Testes were embedded in Technovit 7100 resin, cut into sections (20 μm thickness) and stained with Harris' haematoxylin. Total testis volume was estimated using the Cavalieri principle(Mayhew, 1992), and the slides used to count the number of cells were also used to measure testis volume. The optical disector technique (Wreford,1995) was used to count the number of Leydig cells in each testis. The numerical density of Leydig cells was estimated using an Olympus BX50 microscope fitted with a motorized stage (Prior Scientific Instruments,Cambridge, UK) and Stereologer software (Systems Planning Analysis,Alexandria, VA, USA).

Statistics

Results were analysed by analysis of variance. Differences between AR-null animals and the appropriate control group at each age (normal animals when aged 5 and 20 days and cryptorchid animals when adult) were assessed by t-tests using the pooled variance. Differences between adult normal,cryptorchid and AR-null animals were determined using analysis of variance followed by the Neuman-Keul test. Where heterogeneity of variance occurred values were log-transformed before analysis.

Testis morphology and Leydig cell number

Compared with normal animals, the seminiferous tubule diameter was reduced in both AR-null mice and in cryptorchid mice, although the effect was more marked in the AR-null group (Fig. 1). There was, in addition, apparent hyperplasia of the interstitial tissue in both AR-null and cryptorchid testes, although this was combined with a marked reduction in testis size (control, 112±5 mm3; AR-null, 4.2±0.3 mm3; cryptorchid 21.6±2.6 mm3). The apparent interstitial hyperplasia in AR-null and cryptorchid mice could be caused by increased Leydig cell number or by the reduced tubule size with no change in interstitial cell number. To determine whether the Leydig cell number was changed in AR-null mice,stereological techniques were used to measure the cell number directly. On day 5 after birth, Leydig cell number in AR-null mice was normal but failed to show the usual pre-pubertal increase and was about 30% of control values on day 20 (Fig. 2). Between day 20 and adulthood, there was a similar increase in Leydig cell number in both AR-null and control animals so that in the adult, animal cell numbers were about 60% of normal. There was no effect of cryptorchidism on Leydig cell number.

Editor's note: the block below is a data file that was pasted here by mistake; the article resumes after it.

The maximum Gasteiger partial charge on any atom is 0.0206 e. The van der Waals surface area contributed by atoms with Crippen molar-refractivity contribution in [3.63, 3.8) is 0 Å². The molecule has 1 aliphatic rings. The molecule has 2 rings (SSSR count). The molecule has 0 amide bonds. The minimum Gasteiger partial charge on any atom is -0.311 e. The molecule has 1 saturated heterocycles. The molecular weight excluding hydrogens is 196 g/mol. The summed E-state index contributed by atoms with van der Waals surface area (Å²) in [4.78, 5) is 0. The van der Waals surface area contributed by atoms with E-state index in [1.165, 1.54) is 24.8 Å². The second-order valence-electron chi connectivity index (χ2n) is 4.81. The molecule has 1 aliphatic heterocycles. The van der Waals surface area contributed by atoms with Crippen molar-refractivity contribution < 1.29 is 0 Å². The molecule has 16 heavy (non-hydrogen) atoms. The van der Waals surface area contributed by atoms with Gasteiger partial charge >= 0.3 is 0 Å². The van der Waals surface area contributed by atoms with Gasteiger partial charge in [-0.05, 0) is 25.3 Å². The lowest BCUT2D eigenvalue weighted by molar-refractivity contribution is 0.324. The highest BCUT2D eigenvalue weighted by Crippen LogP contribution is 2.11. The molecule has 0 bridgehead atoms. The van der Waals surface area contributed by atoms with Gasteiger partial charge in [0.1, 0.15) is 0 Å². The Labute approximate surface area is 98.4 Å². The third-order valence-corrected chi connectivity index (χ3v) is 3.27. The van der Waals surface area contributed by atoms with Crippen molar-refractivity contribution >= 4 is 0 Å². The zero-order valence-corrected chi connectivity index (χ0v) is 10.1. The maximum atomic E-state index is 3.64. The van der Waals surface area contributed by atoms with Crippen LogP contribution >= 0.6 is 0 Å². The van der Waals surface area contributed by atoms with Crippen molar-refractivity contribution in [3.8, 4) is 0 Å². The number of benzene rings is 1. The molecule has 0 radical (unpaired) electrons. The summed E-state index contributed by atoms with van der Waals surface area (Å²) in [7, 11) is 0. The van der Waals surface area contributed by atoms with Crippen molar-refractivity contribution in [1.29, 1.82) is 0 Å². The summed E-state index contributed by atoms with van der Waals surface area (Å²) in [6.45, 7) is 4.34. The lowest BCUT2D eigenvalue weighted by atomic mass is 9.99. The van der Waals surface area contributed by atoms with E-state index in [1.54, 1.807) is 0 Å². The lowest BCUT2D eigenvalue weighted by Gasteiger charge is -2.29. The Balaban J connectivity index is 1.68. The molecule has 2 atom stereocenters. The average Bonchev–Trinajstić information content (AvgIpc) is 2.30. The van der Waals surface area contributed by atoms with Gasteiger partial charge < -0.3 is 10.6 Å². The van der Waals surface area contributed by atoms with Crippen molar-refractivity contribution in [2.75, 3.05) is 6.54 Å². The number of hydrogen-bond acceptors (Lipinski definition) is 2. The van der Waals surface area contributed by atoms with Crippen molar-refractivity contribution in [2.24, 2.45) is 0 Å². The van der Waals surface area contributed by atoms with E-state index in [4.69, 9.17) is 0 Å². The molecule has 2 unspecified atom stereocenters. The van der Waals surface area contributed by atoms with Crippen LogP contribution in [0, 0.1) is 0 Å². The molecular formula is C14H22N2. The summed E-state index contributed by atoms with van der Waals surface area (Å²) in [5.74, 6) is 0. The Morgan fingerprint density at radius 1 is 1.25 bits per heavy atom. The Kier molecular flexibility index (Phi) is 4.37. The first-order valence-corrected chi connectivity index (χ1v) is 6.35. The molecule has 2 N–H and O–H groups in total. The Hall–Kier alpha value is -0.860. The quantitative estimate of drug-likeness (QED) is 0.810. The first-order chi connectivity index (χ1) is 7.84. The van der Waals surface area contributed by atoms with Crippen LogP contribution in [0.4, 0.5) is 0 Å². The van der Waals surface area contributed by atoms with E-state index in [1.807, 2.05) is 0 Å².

Expression of Leydig-cell-specific mRNA species

Genes expressed at a normal or increased level in AR-null animals

Of the 14 Leydig-cell-specific mRNA species measured in this study, six[3β-hydroxysteroid dehydrogenase type I (3βHSD I), cytochrome P450 side chain cleavage (P450scc), luteinising hormone receptor (LH-R),steroidogenic acute regulatory (StAR) protein, thrombospondin 2 (TSP-2) and Ren 1] showed normal or increased levels of expression in AR-null mice(Fig. 3A). Expression levels in this group were all normal on days 5 and 20 in AR-null mice apart from P450scc, which showed a small but significant increase in expression on day 5. In the adult animal, levels of mRNA encoding StAR protein and LH-receptor were normal in AR-null mice, but levels of the other three mRNA species (3βHSD I, P450scc and Ren 1) were all increased relative to cryptorchid controls. Cryptochidism per se reduced expression of 3βHSD I and P450scc, but had no significant effect on Ren1, StAR protein and LH-R mRNA levels.

Genes with a reduced level of expression in AR-null mice